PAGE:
Eating Right to Lose Weight
Everyone wants to stay healthy, and maintaining your ideal weight is an important part of overall health. Here’s how it works.
Your body needs a certain number of calories each day to burn as you walk, work and even while you sleep. Eating more than the optimal amount can cause you to gain weight, while eating less than your body burns can contribute to losing weight. Your metabolism and how much you exercise will also affect your calorie needs. But how do you know just how many calories are right for you?RELATED: RECOMMENDED PLANS FOR YOU
One-Size Doesn’t Fit All
While there are plenty of rule-of-thumb numbers out there, this is no one-size-fits-all kind of thing. Your calorie needs vary based on your target weight, your age, your gender, your height, your activity level and, importantly, your metabolism. Most of those terms are pretty clear, but what is metabolism anyway?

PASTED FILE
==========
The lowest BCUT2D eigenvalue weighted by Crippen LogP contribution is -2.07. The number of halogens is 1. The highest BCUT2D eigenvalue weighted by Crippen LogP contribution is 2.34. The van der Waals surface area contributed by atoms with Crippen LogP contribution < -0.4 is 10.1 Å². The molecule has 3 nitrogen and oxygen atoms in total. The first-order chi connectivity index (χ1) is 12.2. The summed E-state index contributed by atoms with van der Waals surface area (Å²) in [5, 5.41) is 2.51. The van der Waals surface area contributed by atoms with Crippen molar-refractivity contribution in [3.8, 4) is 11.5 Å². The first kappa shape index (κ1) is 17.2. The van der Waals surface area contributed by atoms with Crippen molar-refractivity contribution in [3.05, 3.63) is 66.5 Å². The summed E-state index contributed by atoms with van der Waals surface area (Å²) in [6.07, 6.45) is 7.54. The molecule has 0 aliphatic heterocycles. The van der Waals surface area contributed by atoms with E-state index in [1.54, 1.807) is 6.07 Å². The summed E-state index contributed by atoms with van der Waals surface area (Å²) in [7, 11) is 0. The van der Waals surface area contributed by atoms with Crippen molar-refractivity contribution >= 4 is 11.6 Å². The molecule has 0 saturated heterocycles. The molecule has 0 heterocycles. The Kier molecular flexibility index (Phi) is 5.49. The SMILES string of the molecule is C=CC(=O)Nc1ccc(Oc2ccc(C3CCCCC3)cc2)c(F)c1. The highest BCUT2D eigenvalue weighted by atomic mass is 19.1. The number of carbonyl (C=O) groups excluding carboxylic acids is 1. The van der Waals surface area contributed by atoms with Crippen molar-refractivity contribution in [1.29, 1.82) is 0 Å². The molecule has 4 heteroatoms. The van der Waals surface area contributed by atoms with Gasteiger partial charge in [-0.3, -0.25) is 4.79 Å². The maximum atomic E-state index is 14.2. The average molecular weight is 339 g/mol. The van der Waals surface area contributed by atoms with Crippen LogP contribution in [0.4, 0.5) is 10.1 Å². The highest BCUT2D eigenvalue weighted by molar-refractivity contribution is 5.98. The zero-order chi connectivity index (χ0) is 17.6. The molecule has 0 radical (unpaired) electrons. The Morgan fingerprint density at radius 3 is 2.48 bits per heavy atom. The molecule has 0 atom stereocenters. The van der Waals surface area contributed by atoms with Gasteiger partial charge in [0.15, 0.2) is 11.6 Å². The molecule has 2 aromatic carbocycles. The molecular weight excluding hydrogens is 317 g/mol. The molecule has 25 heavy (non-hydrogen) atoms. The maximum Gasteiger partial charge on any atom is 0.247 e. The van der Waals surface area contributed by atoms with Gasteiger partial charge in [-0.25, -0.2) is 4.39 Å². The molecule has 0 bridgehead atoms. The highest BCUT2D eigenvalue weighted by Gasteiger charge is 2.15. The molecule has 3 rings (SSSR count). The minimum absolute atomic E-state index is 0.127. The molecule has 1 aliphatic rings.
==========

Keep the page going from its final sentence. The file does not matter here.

Metabolism refers to all the chemical and biological processes your body performs each day as part of being alive. These processes include breaking down what you eat and turning that raw material into the nutrients your body needs. Some metabolisms are efficient, sometimes referred to as a “fast metabolism,” and some are less efficient, or slow.
Calculating Your Ideal Calorie Amount
Calculating your calories can mean a lot of math. Don’t have your high school algebra at the tip of your fingers? There are easy online ways to figure out the right amount to eat each day. Simply Google “metabolic rate calculator” for several choices; we like the one at WebMD. Plug in your numbers and click. For example, if you’re a 35 year old woman, 5’ 9”, who weighs 130 pounds and is lightly active, you burn just over 1800 calories a day. Now, crank that activity level up to just moderately active and you’re burning well over 2000 calories a day, a big jump if you’re looking to lose weight.
Now Get Started
Be sure to first check with your doctor. She can advise you of the right mix of foods to eat, as well as warn you of any underlying health issues that may affect your diet. The relationship between your body type, how many calories you eat and how activity revs up your metabolism is the key to maintaining a healthy weight. Get started today by calculating your ideal number of daily calories.